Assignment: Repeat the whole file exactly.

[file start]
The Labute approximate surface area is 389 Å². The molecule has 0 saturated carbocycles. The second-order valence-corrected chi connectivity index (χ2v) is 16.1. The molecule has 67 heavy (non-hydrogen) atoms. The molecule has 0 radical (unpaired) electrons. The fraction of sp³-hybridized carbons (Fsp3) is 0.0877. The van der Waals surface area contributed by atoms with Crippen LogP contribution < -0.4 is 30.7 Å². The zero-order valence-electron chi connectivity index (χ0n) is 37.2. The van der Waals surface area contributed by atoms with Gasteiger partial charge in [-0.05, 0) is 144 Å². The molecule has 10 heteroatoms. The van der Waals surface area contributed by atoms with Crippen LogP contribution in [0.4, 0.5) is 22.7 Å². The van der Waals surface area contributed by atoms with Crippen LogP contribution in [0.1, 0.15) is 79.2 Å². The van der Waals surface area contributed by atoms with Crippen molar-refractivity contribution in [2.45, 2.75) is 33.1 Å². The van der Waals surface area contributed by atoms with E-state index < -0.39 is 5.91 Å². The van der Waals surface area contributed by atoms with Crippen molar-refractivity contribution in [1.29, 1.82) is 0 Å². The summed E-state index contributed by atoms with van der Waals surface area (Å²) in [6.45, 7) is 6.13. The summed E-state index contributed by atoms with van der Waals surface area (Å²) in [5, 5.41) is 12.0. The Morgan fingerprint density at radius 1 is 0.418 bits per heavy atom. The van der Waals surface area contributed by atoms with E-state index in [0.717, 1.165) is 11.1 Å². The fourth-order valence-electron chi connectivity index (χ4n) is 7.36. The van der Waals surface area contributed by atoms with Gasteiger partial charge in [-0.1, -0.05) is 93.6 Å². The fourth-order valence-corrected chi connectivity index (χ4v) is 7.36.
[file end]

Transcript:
The Labute approximate surface area is 389 Å². The molecule has 0 saturated carbocycles. The second-order valence-corrected chi connectivity index (χ2v) is 16.1. The molecule has 67 heavy (non-hydrogen) atoms. The molecule has 0 radical (unpaired) electrons. The fraction of sp³-hybridized carbons (Fsp3) is 0.0877. The van der Waals surface area contributed by atoms with Crippen LogP contribution < -0.4 is 30.7 Å². The zero-order valence-electron chi connectivity index (χ0n) is 37.2. The van der Waals surface area contributed by atoms with Gasteiger partial charge in [-0.05, 0) is 144 Å². The molecule has 10 heteroatoms. The van der Waals surface area contributed by atoms with Crippen LogP contribution in [0.4, 0.5) is 22.7 Å². The van der Waals surface area contributed by atoms with Crippen LogP contribution in [0.1, 0.15) is 79.2 Å². The van der Waals surface area contributed by atoms with Crippen molar-refractivity contribution in [2.45, 2.75) is 33.1 Å². The van der Waals surface area contributed by atoms with E-state index < -0.39 is 5.91 Å². The van der Waals surface area contributed by atoms with Crippen molar-refractivity contribution in [1.29, 1.82) is 0 Å². The summed E-state index contributed by atoms with van der Waals surface area (Å²) in [6.45, 7) is 6.13. The summed E-state index contributed by atoms with van der Waals surface area (Å²) in [5, 5.41) is 12.0. The Morgan fingerprint density at radius 1 is 0.418 bits per heavy atom. The van der Waals surface area contributed by atoms with E-state index in [0.717, 1.165) is 11.1 Å². The fourth-order valence-electron chi connectivity index (χ4n) is 7.36. The van der Waals surface area contributed by atoms with Gasteiger partial charge in [-0.1, -0.05) is 93.6 Å². The fourth-order valence-corrected chi connectivity index (χ4v) is 7.36.